Hyphenating your last name is the most common way to change your name nowadays. Hyphenating your last name is a good way to combine the advantages of combining both first and last names. Hyphenating your last name may be controversial with your family and friends, but it gives you a chance to reinvent yourself as a new family. Hyphenation requires no court order, and is relatively easy to do. Nevertheless, it’s important to remember to remind all government agencies that you’ve changed your last name.
Changing your last name after marriage
The law regarding changing your last name after marriage varies from jurisdiction to jurisdiction. In most cases, you can make the change without involving a court. Your primary document is your marriage certificate, which you can obtain from the county clerk in which you were married. In some states, you can even get long-form marriage certificates. Once you have your new surname, you need to update several other documents, including public services, banking institutions, airlines, school unions, and social network accounts.
Your husband may agree to change your name for legal reasons, but if he doesn’t, it is perfectly acceptable to keep your maiden name. If you’re unhappy with your new name, you can coax him to keep it by using it as your children’s middle names. While you might have to go through lots of paperwork and stand in line at the government office, changing your last name after marriage is a legal procedure. If you choose this route, make sure you’ve thought carefully about what name suits you best.
Hyphenating a partner’s last name
Keeping the last name of your partner is perfectly legal, but what if you want to reverse it? While most agencies will accept both last names, some agencies won’t. Regardless, it’s a compromise that keeps your identity and honors your commitment to your new spouse. Hyphenating a partner’s last name allows you to keep your maiden name as well. If you’re unsure whether hyphenating your partner’s last name is legal, consider consulting a lawyer.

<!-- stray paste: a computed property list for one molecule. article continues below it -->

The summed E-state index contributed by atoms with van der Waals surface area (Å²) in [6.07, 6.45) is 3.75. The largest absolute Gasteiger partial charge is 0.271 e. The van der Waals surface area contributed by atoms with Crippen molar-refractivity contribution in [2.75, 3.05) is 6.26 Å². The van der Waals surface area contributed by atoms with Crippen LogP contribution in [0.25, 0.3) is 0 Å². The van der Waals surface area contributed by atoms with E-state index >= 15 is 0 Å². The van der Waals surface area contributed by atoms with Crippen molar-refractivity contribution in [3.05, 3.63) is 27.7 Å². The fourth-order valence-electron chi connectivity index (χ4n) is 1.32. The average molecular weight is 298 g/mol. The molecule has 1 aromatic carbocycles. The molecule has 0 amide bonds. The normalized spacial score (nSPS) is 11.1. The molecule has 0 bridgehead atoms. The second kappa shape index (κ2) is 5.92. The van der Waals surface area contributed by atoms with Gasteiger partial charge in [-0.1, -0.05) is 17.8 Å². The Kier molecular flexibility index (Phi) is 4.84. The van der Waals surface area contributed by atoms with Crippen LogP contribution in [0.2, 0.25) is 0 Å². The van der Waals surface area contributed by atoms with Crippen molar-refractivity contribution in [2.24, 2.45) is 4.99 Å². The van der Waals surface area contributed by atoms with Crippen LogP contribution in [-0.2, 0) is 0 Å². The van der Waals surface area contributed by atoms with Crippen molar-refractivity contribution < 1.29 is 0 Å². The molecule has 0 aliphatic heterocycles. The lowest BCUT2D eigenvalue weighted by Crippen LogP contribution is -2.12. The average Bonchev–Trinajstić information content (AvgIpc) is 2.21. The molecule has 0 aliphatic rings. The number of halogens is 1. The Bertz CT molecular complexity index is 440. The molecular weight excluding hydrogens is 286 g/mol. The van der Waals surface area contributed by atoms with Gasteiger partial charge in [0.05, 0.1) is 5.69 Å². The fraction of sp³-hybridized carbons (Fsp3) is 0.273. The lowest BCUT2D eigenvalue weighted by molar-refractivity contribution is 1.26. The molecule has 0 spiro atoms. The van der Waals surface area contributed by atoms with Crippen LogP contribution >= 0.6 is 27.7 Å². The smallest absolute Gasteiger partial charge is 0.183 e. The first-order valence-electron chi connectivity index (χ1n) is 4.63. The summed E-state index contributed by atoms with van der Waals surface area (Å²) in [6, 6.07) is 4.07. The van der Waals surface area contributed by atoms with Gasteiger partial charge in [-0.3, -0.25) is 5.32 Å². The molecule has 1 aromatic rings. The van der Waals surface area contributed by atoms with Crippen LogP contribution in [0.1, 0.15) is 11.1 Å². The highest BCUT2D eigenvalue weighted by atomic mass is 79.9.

Hyphenating a partner’s last names is a common method for couples who want to change their last names after marriage. However, this change must be updated with the Social Security Administration, the IRS, and other government agencies. Your new last name will not be recognized by these organizations if you do not have a new Social Security Number. This will create a mouthful for you and your partner.
Changing your legal name without a court order
Changing your legal name without a court decree is not uncommon. If you have recently lost your legal name and are considering adopting a new one, you should follow the steps to legally change your name on official documents. Changing your name is possible at any time without a court order. Changing your name on official documents is important, especially after September 11, because your new legal name may be different than your current one.
First, visit the court clerk in your state to file a formal petition to change your name. The clerk will likely provide you with the proper forms, which you must complete and hand over to the court. Alternatively, you can seek the services of an attorney. The lawyer will help you complete and file the necessary papers and will ensure your name change is legally recognized. Then, follow state laws regarding name changes.
Reminding government agencies of a change of name
The first step in submitting a name change proposal to government agencies is to contact the people and organizations that are responsible for maintaining the current name. You should also seek the opinions of local organizations, historical societies, and governments, and request that they review your proposed change. In some instances, it may be easier to submit a formal proposal than to get the required signatures on a blank document. To start, you may want to read the BGN’s Principles and Policies, and ask for a proposal form.
Getting a court order
If you want to legally change your last name, you need to get a court order in order to do so. A court order is required in order to change your name on a driver’s license, passport, social security card, and bank account. The court will issue certified copies of the court order that you must present to the appropriate authorities. These documents are necessary if you want to change your name on these sensitive documents.
Once you have the court order, you will have to serve this new name to the other parties involved. You must provide proof of identity and residency, along with the filing fee, to serve them with your new name. You can also use a court order to change your last name when you want to change your name due to marriage, divorce, or becoming a U.S. citizen. To do this, you must go to the clerk of court where your birth records are stored.